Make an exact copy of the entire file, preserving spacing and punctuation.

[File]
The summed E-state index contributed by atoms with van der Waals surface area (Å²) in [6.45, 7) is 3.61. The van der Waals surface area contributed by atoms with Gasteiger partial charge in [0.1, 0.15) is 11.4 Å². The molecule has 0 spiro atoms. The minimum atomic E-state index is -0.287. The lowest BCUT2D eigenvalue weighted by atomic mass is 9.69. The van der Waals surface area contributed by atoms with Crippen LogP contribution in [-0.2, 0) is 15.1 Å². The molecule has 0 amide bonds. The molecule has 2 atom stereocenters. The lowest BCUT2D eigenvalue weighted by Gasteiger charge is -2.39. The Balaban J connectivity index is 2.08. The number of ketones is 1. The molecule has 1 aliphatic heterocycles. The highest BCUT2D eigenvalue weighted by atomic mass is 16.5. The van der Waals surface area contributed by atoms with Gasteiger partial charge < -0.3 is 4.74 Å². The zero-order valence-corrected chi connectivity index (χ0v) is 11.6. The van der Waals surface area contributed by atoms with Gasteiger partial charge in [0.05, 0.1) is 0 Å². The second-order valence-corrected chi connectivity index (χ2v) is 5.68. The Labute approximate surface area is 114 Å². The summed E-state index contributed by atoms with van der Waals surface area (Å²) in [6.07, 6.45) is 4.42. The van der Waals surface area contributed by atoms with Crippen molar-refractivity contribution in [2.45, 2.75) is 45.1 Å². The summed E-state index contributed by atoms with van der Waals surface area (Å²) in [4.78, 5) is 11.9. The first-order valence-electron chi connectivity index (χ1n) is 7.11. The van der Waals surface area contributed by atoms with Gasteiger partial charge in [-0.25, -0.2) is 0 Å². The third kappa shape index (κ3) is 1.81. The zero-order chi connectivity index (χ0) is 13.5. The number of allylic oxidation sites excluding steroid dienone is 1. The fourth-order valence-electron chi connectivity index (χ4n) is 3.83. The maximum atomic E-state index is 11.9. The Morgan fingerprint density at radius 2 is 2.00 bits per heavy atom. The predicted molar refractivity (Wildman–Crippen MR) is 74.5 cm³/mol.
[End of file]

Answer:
The summed E-state index contributed by atoms with van der Waals surface area (Å²) in [6.45, 7) is 3.61. The van der Waals surface area contributed by atoms with Gasteiger partial charge in [0.1, 0.15) is 11.4 Å². The molecule has 0 spiro atoms. The minimum atomic E-state index is -0.287. The lowest BCUT2D eigenvalue weighted by atomic mass is 9.69. The van der Waals surface area contributed by atoms with Crippen LogP contribution in [-0.2, 0) is 15.1 Å². The molecule has 0 amide bonds. The molecule has 2 atom stereocenters. The lowest BCUT2D eigenvalue weighted by Gasteiger charge is -2.39. The Balaban J connectivity index is 2.08. The number of ketones is 1. The molecule has 1 aliphatic heterocycles. The highest BCUT2D eigenvalue weighted by atomic mass is 16.5. The van der Waals surface area contributed by atoms with Gasteiger partial charge < -0.3 is 4.74 Å². The zero-order valence-corrected chi connectivity index (χ0v) is 11.6. The van der Waals surface area contributed by atoms with Gasteiger partial charge in [0.05, 0.1) is 0 Å². The second-order valence-corrected chi connectivity index (χ2v) is 5.68. The Labute approximate surface area is 114 Å². The summed E-state index contributed by atoms with van der Waals surface area (Å²) in [6.07, 6.45) is 4.42. The van der Waals surface area contributed by atoms with Crippen molar-refractivity contribution in [2.45, 2.75) is 45.1 Å². The summed E-state index contributed by atoms with van der Waals surface area (Å²) in [4.78, 5) is 11.9. The first-order valence-electron chi connectivity index (χ1n) is 7.11. The van der Waals surface area contributed by atoms with Gasteiger partial charge in [-0.25, -0.2) is 0 Å². The third kappa shape index (κ3) is 1.81. The zero-order chi connectivity index (χ0) is 13.5. The number of allylic oxidation sites excluding steroid dienone is 1. The fourth-order valence-electron chi connectivity index (χ4n) is 3.83. The maximum atomic E-state index is 11.9. The Morgan fingerprint density at radius 2 is 2.00 bits per heavy atom. The predicted molar refractivity (Wildman–Crippen MR) is 74.5 cm³/mol.